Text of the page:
Babak Azizzadeh, MD, FACS, Sees Immense Success In Treating Recent Patient With Masseteric-Facial Nerve Transfer To Correct Facial Paralysis

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Dr. Azizzadeh, facial paralysis surgeon at the Facial Paralysis Institute in Beverly Hills, performed a successful masseteric to facial nerve transfer to promote facial reanimation while improving facial symmetry and function.

Babak Azizzadeh MD
When a patient undergoes surgery to correct facial paralysis, some results can be seen immediately, though it’s common for increased results to continue for the following year with the help of neuromuscular retraining.

Babak Azizzadeh, MD, FACS in Beverly Hills and director of the Facial Paralysis Institute has reported extreme success after performing a masseteric-facial nerve transfer in patients. Most recently, the expert facial paralysis surgeon helped a patient by the name of Chelsea, a young women afflicted with facial paralysis affecting the entire right side of her face.

“Performing a masseter to facial nerve transfer has been a surgery that has produced excellent results for my patients time and time again. In Chelsea’s case, the procedure improved her ability to smile and gave her a more symmetrical facial appearance,” said Dr. Azizzadeh.

A masseter to facial nerve transfer, also known as a trigeminal nerve transfer, is an ideal procedure for patients suffering from facial paralysis for less than three years or those who suffer from permanent Bell’s palsy. During the procedure, expert facial paralysis surgeon Dr. Azizzadeh identifies the masseteric nerve, which is sewn together under a microscope with the paralyzed facial nerve. Because the masseteric nerve brings neural input to the paralyzed facial nerve, function is restored to the smile and other facial muscles that have been affected by paralysis as the patient continues to heal and recover.

“Because this is such a delicate surgery, we perform the procedure using a team of experts who are each extremely integral in different stages of the treatment,” said Dr. Azizzadeh.

In addition to undergoing a masseteric-facial nerve transfer, the patient also underwent an upper eyelid gold-weight to assist in blinking and lag as well as Botox injections for increased management of synkinesis, also known as involuntary twitching of the facial muscles.

"At my three month post op appointment with Dr. Azizzadeh, some slight movement was noted on the right side of my face. Eleven months after surgery, by biting down, I could achieve the semblance of a smile on the right side. I can now smile for photos and appear more natural with my friends," said Chelsea.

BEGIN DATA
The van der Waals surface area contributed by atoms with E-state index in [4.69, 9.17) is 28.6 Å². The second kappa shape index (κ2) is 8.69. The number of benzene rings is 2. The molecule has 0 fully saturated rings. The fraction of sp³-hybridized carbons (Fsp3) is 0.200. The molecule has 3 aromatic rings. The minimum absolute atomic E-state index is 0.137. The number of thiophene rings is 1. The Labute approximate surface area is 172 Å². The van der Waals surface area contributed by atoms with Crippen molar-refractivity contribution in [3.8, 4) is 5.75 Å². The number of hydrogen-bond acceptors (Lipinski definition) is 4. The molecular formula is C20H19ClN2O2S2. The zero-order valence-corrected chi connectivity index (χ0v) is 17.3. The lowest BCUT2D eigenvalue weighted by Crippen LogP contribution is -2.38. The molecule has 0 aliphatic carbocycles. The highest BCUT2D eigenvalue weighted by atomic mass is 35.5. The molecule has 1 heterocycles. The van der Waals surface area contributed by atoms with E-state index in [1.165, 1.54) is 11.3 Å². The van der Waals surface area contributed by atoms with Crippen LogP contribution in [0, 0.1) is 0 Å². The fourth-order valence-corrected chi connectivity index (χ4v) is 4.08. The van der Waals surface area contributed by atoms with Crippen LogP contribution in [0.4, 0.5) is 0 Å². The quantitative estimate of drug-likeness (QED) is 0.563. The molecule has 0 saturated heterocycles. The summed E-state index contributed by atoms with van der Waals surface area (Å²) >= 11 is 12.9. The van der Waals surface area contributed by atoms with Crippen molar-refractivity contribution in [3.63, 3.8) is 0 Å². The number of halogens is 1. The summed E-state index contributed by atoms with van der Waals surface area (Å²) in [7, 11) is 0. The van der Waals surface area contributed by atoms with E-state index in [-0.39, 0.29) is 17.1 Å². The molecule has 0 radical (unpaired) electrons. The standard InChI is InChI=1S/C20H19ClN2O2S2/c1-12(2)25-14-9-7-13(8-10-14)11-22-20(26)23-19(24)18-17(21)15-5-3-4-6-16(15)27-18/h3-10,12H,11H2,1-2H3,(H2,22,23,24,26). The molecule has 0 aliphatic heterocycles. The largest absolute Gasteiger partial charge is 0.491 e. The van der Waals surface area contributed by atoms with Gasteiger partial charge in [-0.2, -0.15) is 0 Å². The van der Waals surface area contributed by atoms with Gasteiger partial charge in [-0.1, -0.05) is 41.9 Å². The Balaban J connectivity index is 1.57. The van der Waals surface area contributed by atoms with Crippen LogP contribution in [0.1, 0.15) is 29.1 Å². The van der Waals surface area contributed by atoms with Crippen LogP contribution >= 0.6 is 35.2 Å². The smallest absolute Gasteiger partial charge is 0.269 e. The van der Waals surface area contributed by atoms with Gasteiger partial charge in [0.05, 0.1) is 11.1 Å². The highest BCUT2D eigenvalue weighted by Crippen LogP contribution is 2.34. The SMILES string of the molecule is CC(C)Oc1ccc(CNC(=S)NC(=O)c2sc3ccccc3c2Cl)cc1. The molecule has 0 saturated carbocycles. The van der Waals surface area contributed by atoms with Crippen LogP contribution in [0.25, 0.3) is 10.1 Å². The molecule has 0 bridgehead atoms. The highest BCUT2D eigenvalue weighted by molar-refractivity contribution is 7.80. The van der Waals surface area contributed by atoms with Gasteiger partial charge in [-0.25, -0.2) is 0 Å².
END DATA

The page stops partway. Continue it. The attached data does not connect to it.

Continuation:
Nueromuscular retraining is also a highly recommended part of increasing facial movement following facial paralysis surgery, which involves rehabilitation therapy of the facial muscles. This therapy is most often tailored for the unique needs of each individual and incorporates sensory feedback techniques for restoring facial movement.

“When a patient undergoes surgery to correct facial paralysis, some results can be seen immediately, though it’s common for increased results to continue for the following year with the help of neuromuscular retraining,” said Dr.Azizzadeh. “Chelsea recovered extremely well and is already seeing fantastic results from her surgery that are going to help her lead an improved quality of life.”

Since his extensive and prestigious training at Harvard Medical School, Dr. Azizzadeh has helped hundreds of people with varying degrees of facial paralysis. Dr. Azizzadeh is the director of the Facial Paralysis Institute and one of the leading figures in the field of Facial Nerve Paralysis. As a true pioneer in the field, Dr. Azizzadeh has been recognized for his work on several occasions and has even appeared on the Oprah Winfrey Show and countless other media outlets.

If you would like to learn more about masseteric-facial nerve transfer to correct facial paralysis, please contact theFacial Paralysis Institute today by calling (310) 657-2203 to schedule an initial consultation. For additional information, please visit

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